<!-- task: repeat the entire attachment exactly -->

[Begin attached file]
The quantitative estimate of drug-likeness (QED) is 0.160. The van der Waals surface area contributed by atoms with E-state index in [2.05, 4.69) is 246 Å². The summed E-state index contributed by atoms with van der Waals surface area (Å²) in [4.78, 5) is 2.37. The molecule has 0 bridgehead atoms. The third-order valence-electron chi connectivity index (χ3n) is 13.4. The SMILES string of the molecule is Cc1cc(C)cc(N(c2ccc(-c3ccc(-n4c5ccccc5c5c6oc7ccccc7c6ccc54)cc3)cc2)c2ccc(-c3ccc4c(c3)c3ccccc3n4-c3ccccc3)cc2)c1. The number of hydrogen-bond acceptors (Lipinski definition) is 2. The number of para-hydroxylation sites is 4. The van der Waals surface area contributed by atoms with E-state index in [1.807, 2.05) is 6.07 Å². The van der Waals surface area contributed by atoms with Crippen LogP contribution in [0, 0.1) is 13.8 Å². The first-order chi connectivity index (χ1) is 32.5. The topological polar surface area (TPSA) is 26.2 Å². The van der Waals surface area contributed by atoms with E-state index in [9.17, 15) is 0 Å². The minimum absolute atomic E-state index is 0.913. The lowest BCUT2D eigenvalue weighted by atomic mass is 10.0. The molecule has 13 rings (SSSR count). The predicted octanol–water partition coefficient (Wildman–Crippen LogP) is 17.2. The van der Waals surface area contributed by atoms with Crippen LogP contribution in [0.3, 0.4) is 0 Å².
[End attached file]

The quantitative estimate of drug-likeness (QED) is 0.160. The van der Waals surface area contributed by atoms with E-state index in [2.05, 4.69) is 246 Å². The summed E-state index contributed by atoms with van der Waals surface area (Å²) in [4.78, 5) is 2.37. The molecule has 0 bridgehead atoms. The third-order valence-electron chi connectivity index (χ3n) is 13.4. The SMILES string of the molecule is Cc1cc(C)cc(N(c2ccc(-c3ccc(-n4c5ccccc5c5c6oc7ccccc7c6ccc54)cc3)cc2)c2ccc(-c3ccc4c(c3)c3ccccc3n4-c3ccccc3)cc2)c1. The number of hydrogen-bond acceptors (Lipinski definition) is 2. The number of para-hydroxylation sites is 4. The van der Waals surface area contributed by atoms with E-state index in [1.807, 2.05) is 6.07 Å². The van der Waals surface area contributed by atoms with Crippen LogP contribution in [0, 0.1) is 13.8 Å². The first-order chi connectivity index (χ1) is 32.5. The topological polar surface area (TPSA) is 26.2 Å². The van der Waals surface area contributed by atoms with E-state index in [9.17, 15) is 0 Å². The minimum absolute atomic E-state index is 0.913. The lowest BCUT2D eigenvalue weighted by atomic mass is 10.0. The molecule has 13 rings (SSSR count). The predicted octanol–water partition coefficient (Wildman–Crippen LogP) is 17.2. The van der Waals surface area contributed by atoms with Crippen LogP contribution in [0.3, 0.4) is 0 Å².